Americans are fascinated by serial killers: Jeffery Dahmer, Richard Ramirez, a.k.a. the “Night Stalker,” Ted Bundy and “Son of Sam” David Berkowitz are only a few of the murderous men whose names are burned into our consciousness.
But what about serial rapists?
Although not as well known or remembered for their horrific deeds, serial rapists follow patterns, just like serial killers—whether it’s by mode of entry into a victim’s home or the kind of victims they target. And there are other “tells,” as well.
“Their unifying motivation is power and domination,” according to Scott Bonn, criminologist and author of “Why We Love Serial Killers.”
“Both rely on the fulfillment of a fantasy outcome,” Bonn says, “For the Night Stalker, for example, it was the thrill. Even though he also committed burglary and rape, ultimately the only way to fulfill his thrill-fantasy was murder. For a serial rapist, the fantasy may not be thrill-seeking but a need for control. Rape is the way they gain control.”
Here are several serial rapists who have tried to exert control through terrifying means.
The South Hill Rapist
Frederick “Kevin” Coe was good looking, came from a well-respected and connected family, and was smooth and likable. These traits served as the perfect cover as he methodically stalked and assaulted as many as 37 women.
From 1978 through 1981, the South Hill Rapist (as the mysterious assailant came to be known) terrified the female population of Spokane. Women out walking or jogging reported being assaulted by what victims described as a man wearing workout gear.
Coe would approach the women in a friendly manner—as one jogger often greets another while on a trail—but would then force, and sometimes drag, his victim into a thicket, desolate park or vacant lot to sexually assault them.
Coe was finally arrested in March 1981, convicted in July that same year and sent to prison for life. Since Coe was found to be a sexually violent predator, he will live out his days at a special commitment center on Alcatraz-like McNeil Island in Washington.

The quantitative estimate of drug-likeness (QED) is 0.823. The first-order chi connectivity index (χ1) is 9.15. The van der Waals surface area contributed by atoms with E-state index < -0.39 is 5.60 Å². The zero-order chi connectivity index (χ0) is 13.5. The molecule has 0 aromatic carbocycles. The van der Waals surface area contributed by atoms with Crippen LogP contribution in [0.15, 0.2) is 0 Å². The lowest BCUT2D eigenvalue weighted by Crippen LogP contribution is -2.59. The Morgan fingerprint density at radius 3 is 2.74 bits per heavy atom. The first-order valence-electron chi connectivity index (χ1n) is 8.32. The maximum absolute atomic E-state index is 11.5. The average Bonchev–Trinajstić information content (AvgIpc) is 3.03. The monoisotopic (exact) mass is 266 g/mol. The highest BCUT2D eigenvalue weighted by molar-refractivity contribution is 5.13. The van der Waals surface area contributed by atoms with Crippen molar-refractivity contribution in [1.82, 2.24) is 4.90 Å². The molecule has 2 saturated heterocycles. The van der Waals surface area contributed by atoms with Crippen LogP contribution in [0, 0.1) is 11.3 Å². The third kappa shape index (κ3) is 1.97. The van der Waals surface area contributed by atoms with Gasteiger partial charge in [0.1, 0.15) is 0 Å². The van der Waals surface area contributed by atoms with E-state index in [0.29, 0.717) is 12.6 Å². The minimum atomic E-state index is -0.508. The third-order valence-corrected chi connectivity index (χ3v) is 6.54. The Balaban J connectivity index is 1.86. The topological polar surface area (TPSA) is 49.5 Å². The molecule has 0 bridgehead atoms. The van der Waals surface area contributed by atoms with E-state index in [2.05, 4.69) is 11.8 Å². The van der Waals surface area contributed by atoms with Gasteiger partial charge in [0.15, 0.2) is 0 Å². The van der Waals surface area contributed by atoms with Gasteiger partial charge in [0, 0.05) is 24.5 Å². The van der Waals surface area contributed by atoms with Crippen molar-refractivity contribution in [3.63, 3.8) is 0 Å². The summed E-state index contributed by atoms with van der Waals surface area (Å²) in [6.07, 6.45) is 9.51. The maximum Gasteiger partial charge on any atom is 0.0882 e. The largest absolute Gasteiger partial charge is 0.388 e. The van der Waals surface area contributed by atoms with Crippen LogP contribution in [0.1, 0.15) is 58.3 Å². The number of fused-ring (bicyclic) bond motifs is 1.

The Jogger Rapist
One November night in 1979, 17-year-old Danielle Tudor was asleep in her Portland, Oregon home when she woke up and discovered a man in her room. She didn’t have time to think, she told me in an interview, because in an instant he was raping her. Danielle was the third victim of Portland’s “Jogger Rapist,” as Richard Troy Gillmore became known in the media.
Gillmore’s M.O.? He’d go out for a jog, target a victim, follow her home and rape her. Gillmore remained at large for more than six years. He was finally arrested in 1986 after he raped 13-year-old Tiffany Edens in her home.
Gillmore ultimately admitted to raping at least eight more women. But, due to the statute of limitations in Oregon at the time (three years) prosecutors were only able to try him for the rape of Edens. (The statute of limitations has since been increased to 12 years. However if new evidence is found in the case of a 1st-degree rape, criminal charges can be filed at any time.)
Oklahoma City, Oklahoma
Daniel Holtzclaw, convicted serial rapist, was brought down by a grandmother of 12.
Jannie Ligon reported the former Oklahoma City policeman in 2015 after he forced her to perform oral sex on him as she sat terrified in the passenger seat of his police cruiser. He had randomly pulled her over, though she had done nothing wrong.
Ligon found out she was one of more than a dozen women sexually assaulted by Holtzclaw. The survivors of his attacks—called the OKC13—were all African-American women who ranged in age from 17 to 57 years old. Holtzclaw was sentenced to 236 years in prison in December 2015 and filed an appeal in February, 2016.
No decision on the appeal has been made as of the publication date of this article, however a secret hearing took place this summer regarding Holtzclaw’s appeal.
The Spiderman Rapists
New York City
There were actually two “Spiderman” rapists in New York City in the 1980s.
Before he was caught in July 1986, Tyrone Graham attacked women in Brooklyn’s Bed-Stuyvesant neighborhood. He got the name “Spiderman” because he wore a face mask and climbed through victim’s windows above the first floor. In two cases he tied up the victim’s husband—one in their own bed, the other in their kitchen.
Graham was sentenced to 18 years to life in prison after he pleaded guilty in February 1988 to two counts of first-degree rape, four counts of burglary and one count of unlawful imprisonment.
He was recently granted parole and released from prison.
The other “Spiderman” was Reginald Swinton, who climbed the fire escapes of his victims’ apartment buildings on Manhattan’s Upper East and West Sides. Swinton was already a convicted rapist who began serving an 11-year sentence in 1975. After his release on parole, he committed robbery and was back in prison until April 2005. He was arrested for the Spiderman rapes in July of that same year after it was found that he had raped three women.
He is currently serving a life sentence with no chance for parole.